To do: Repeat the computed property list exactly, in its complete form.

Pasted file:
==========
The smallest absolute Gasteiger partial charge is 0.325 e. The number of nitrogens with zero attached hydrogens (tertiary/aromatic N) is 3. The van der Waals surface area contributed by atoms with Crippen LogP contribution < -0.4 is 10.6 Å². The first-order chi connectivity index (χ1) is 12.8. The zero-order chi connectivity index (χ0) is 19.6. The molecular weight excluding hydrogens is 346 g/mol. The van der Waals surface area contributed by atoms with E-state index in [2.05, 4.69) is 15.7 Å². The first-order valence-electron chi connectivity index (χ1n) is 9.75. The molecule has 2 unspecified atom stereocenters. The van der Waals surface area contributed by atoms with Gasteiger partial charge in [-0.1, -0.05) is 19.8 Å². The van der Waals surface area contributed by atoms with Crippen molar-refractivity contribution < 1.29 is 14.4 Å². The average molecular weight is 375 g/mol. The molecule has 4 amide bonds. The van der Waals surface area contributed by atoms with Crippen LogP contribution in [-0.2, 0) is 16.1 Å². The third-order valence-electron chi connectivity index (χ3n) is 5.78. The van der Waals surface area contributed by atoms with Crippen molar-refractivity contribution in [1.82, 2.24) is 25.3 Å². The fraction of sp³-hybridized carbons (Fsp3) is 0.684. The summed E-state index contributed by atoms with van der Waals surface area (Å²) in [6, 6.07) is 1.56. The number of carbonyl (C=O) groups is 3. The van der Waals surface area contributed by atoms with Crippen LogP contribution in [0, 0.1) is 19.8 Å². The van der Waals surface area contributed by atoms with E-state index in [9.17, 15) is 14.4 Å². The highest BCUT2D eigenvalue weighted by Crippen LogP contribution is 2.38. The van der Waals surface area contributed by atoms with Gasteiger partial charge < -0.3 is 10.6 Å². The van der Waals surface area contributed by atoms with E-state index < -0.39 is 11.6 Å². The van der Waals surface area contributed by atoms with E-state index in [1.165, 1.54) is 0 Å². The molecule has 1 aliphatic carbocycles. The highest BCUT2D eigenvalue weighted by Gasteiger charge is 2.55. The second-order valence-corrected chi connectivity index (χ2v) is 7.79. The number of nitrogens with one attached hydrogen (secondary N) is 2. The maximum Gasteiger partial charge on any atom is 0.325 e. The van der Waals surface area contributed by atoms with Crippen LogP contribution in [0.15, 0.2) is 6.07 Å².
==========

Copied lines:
The smallest absolute Gasteiger partial charge is 0.325 e. The number of nitrogens with zero attached hydrogens (tertiary/aromatic N) is 3. The van der Waals surface area contributed by atoms with Crippen LogP contribution < -0.4 is 10.6 Å². The first-order chi connectivity index (χ1) is 12.8. The zero-order chi connectivity index (χ0) is 19.6. The molecular weight excluding hydrogens is 346 g/mol. The van der Waals surface area contributed by atoms with E-state index in [2.05, 4.69) is 15.7 Å². The first-order valence-electron chi connectivity index (χ1n) is 9.75. The molecule has 2 unspecified atom stereocenters. The van der Waals surface area contributed by atoms with Gasteiger partial charge in [-0.1, -0.05) is 19.8 Å². The van der Waals surface area contributed by atoms with Crippen molar-refractivity contribution < 1.29 is 14.4 Å². The average molecular weight is 375 g/mol. The molecule has 4 amide bonds. The van der Waals surface area contributed by atoms with Crippen LogP contribution in [-0.2, 0) is 16.1 Å². The third-order valence-electron chi connectivity index (χ3n) is 5.78. The van der Waals surface area contributed by atoms with Crippen molar-refractivity contribution in [1.82, 2.24) is 25.3 Å². The fraction of sp³-hybridized carbons (Fsp3) is 0.684. The summed E-state index contributed by atoms with van der Waals surface area (Å²) in [6, 6.07) is 1.56. The number of carbonyl (C=O) groups is 3. The van der Waals surface area contributed by atoms with Crippen LogP contribution in [0, 0.1) is 19.8 Å². The van der Waals surface area contributed by atoms with E-state index in [9.17, 15) is 14.4 Å². The highest BCUT2D eigenvalue weighted by Crippen LogP contribution is 2.38. The van der Waals surface area contributed by atoms with Gasteiger partial charge < -0.3 is 10.6 Å². The van der Waals surface area contributed by atoms with E-state index < -0.39 is 11.6 Å². The van der Waals surface area contributed by atoms with E-state index in [1.165, 1.54) is 0 Å². The molecule has 1 aliphatic carbocycles. The highest BCUT2D eigenvalue weighted by Gasteiger charge is 2.55. The second-order valence-corrected chi connectivity index (χ2v) is 7.79. The number of nitrogens with one attached hydrogen (secondary N) is 2. The maximum Gasteiger partial charge on any atom is 0.325 e. The van der Waals surface area contributed by atoms with Crippen LogP contribution in [0.15, 0.2) is 6.07 Å².